By Daniel Stroe – Bucharest
The Romanian Senate has today approved an amendment which paves the way for investigative journalists who reveal details of ongoing criminal investigation to be sentenced to prison, a move which has drawn the ire of the civil society and journalists alike.
The decision was passed without any prior public debate and only surfaced after Romanian news website Gandul reported it. The amendment, which was submitted by Serban Nicolae, a senator of the ruling social-democrat party, says that any citizen who reveal information from criminal files risks imprisonment.
Currently, the law says that only a witness, an expert or an interpreter who has access to such information can go to prison if he or she discloses such information. In a nutshell, the amendment says that any citizen, not only people directly involved in a criminal file, can be held responsible for possible leaks.
Moreover, the law now in force says that, if found guilty, one of the three mentioned above risks a prison term of up to one year or a fine. The senator’s amendment ups the sentence to at most three years for the citizen and from two to five years for a judge or another official involved in a criminal investigation.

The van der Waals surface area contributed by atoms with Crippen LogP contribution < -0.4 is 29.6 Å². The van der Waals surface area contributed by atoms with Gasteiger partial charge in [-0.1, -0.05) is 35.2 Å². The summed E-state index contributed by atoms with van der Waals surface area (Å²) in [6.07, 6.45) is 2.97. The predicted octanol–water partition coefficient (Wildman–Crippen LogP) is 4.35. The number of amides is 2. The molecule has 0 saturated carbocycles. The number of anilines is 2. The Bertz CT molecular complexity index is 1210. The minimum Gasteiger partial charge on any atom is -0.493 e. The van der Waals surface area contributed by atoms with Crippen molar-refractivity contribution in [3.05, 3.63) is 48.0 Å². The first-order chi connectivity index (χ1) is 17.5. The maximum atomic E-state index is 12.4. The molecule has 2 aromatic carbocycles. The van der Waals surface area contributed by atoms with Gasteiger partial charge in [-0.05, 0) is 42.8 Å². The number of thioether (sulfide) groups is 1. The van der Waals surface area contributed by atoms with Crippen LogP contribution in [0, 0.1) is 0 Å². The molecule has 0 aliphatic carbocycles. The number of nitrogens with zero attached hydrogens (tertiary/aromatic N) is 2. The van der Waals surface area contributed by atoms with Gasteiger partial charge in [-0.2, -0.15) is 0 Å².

The timing of the amendment is not random, many point out. Amid a surge in the anti-corruption offensive, many politicians have been nabbed, arrested or placed under criminal investigation for graft. In many cases, such investigations start from revelations done by the media, to the ire of the politicians. Moreover, the course of an investigation can be turned if the media signals political pressure exerted on judges or prosecutors.
Nicolae says he merely wanted to render the Penal Code more precise, but the Romanian civil society warns that, if approved by the Chambers of Deputies, the law will be an easy tool for politicians to silence the media. Coincidence or not, Nicolae is the lawyer of a former senator, Catalin Voicu, now behind the bars for corruption.
The Romanian media is already talking about the „second black Tuesday”, alluding to a another controversial decision taken a Tuesday last December, when Romanian senators also tacitly passed amendments calling for amnesty and pardoning of people sentenced to prison.